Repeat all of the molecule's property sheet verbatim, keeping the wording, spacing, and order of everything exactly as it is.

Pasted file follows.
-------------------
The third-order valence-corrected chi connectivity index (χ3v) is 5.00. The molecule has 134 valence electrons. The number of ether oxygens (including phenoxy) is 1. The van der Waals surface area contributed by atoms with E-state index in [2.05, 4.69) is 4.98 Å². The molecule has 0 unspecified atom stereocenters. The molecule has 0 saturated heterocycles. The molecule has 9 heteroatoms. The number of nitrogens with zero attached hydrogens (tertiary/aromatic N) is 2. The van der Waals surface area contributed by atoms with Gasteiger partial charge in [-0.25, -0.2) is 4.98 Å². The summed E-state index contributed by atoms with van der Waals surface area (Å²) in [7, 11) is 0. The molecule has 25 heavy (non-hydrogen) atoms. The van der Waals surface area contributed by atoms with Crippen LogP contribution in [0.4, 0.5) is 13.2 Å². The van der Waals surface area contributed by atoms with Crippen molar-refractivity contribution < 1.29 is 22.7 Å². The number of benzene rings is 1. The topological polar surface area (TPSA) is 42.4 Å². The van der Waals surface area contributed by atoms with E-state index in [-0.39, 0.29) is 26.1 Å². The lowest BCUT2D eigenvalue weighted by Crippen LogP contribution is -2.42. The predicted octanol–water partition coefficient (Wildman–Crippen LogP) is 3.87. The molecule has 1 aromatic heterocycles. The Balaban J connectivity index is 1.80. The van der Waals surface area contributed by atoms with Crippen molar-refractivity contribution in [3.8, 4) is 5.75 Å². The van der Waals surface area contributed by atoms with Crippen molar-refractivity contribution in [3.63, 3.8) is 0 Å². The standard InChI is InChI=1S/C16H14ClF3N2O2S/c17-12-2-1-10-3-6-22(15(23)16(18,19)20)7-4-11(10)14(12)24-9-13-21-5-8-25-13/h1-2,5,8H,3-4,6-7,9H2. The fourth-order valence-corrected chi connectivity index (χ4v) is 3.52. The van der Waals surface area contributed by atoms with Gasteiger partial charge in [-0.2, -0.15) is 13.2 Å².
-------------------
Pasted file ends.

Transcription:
The third-order valence-corrected chi connectivity index (χ3v) is 5.00. The molecule has 134 valence electrons. The number of ether oxygens (including phenoxy) is 1. The van der Waals surface area contributed by atoms with E-state index in [2.05, 4.69) is 4.98 Å². The molecule has 0 unspecified atom stereocenters. The molecule has 0 saturated heterocycles. The molecule has 9 heteroatoms. The number of nitrogens with zero attached hydrogens (tertiary/aromatic N) is 2. The van der Waals surface area contributed by atoms with Gasteiger partial charge in [-0.25, -0.2) is 4.98 Å². The summed E-state index contributed by atoms with van der Waals surface area (Å²) in [7, 11) is 0. The molecule has 25 heavy (non-hydrogen) atoms. The van der Waals surface area contributed by atoms with Crippen LogP contribution in [0.4, 0.5) is 13.2 Å². The van der Waals surface area contributed by atoms with Crippen molar-refractivity contribution < 1.29 is 22.7 Å². The number of benzene rings is 1. The topological polar surface area (TPSA) is 42.4 Å². The van der Waals surface area contributed by atoms with E-state index in [-0.39, 0.29) is 26.1 Å². The lowest BCUT2D eigenvalue weighted by Crippen LogP contribution is -2.42. The predicted octanol–water partition coefficient (Wildman–Crippen LogP) is 3.87. The molecule has 1 aromatic heterocycles. The Balaban J connectivity index is 1.80. The van der Waals surface area contributed by atoms with Crippen molar-refractivity contribution in [3.8, 4) is 5.75 Å². The van der Waals surface area contributed by atoms with Crippen molar-refractivity contribution in [3.63, 3.8) is 0 Å². The standard InChI is InChI=1S/C16H14ClF3N2O2S/c17-12-2-1-10-3-6-22(15(23)16(18,19)20)7-4-11(10)14(12)24-9-13-21-5-8-25-13/h1-2,5,8H,3-4,6-7,9H2. The fourth-order valence-corrected chi connectivity index (χ4v) is 3.52. The van der Waals surface area contributed by atoms with Gasteiger partial charge in [-0.2, -0.15) is 13.2 Å².